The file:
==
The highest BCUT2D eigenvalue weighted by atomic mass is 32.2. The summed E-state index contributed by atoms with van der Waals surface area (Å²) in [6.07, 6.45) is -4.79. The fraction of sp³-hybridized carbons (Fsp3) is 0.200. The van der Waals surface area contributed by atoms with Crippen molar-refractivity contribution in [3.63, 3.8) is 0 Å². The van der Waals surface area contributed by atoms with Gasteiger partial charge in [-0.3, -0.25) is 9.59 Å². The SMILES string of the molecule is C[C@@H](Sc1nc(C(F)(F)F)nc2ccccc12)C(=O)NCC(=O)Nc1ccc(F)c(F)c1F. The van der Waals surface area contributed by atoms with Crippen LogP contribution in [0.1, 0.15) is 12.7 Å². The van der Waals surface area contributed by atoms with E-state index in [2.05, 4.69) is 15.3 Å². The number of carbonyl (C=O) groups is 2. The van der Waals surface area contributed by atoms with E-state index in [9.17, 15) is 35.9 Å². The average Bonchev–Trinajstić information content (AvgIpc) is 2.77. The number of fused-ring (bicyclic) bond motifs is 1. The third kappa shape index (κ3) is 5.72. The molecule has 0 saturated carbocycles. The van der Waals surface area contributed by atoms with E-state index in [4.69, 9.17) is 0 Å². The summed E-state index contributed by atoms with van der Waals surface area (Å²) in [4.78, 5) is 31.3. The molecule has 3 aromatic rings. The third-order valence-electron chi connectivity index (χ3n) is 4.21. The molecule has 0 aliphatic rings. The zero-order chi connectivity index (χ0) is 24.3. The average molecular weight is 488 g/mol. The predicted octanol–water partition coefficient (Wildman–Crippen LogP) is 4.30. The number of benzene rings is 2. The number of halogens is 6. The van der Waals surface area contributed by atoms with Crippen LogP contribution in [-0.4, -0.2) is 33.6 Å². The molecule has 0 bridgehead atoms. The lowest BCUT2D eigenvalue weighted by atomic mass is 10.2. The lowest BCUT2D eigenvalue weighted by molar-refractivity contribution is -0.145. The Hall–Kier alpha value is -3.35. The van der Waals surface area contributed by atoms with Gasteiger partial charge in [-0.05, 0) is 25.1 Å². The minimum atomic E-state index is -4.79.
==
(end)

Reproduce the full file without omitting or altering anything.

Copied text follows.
The highest BCUT2D eigenvalue weighted by atomic mass is 32.2. The summed E-state index contributed by atoms with van der Waals surface area (Å²) in [6.07, 6.45) is -4.79. The fraction of sp³-hybridized carbons (Fsp3) is 0.200. The van der Waals surface area contributed by atoms with Crippen molar-refractivity contribution in [3.63, 3.8) is 0 Å². The van der Waals surface area contributed by atoms with Gasteiger partial charge in [-0.3, -0.25) is 9.59 Å². The SMILES string of the molecule is C[C@@H](Sc1nc(C(F)(F)F)nc2ccccc12)C(=O)NCC(=O)Nc1ccc(F)c(F)c1F. The van der Waals surface area contributed by atoms with Crippen LogP contribution in [0.1, 0.15) is 12.7 Å². The van der Waals surface area contributed by atoms with E-state index in [2.05, 4.69) is 15.3 Å². The number of carbonyl (C=O) groups is 2. The van der Waals surface area contributed by atoms with E-state index in [9.17, 15) is 35.9 Å². The average Bonchev–Trinajstić information content (AvgIpc) is 2.77. The number of fused-ring (bicyclic) bond motifs is 1. The third kappa shape index (κ3) is 5.72. The molecule has 0 saturated carbocycles. The van der Waals surface area contributed by atoms with E-state index in [4.69, 9.17) is 0 Å². The summed E-state index contributed by atoms with van der Waals surface area (Å²) in [4.78, 5) is 31.3. The molecule has 3 aromatic rings. The third-order valence-electron chi connectivity index (χ3n) is 4.21. The molecule has 0 aliphatic rings. The zero-order chi connectivity index (χ0) is 24.3. The average molecular weight is 488 g/mol. The predicted octanol–water partition coefficient (Wildman–Crippen LogP) is 4.30. The number of benzene rings is 2. The number of halogens is 6. The van der Waals surface area contributed by atoms with Crippen LogP contribution in [-0.4, -0.2) is 33.6 Å². The molecule has 0 bridgehead atoms. The lowest BCUT2D eigenvalue weighted by atomic mass is 10.2. The lowest BCUT2D eigenvalue weighted by molar-refractivity contribution is -0.145. The Hall–Kier alpha value is -3.35. The van der Waals surface area contributed by atoms with Gasteiger partial charge in [-0.05, 0) is 25.1 Å². The minimum atomic E-state index is -4.79.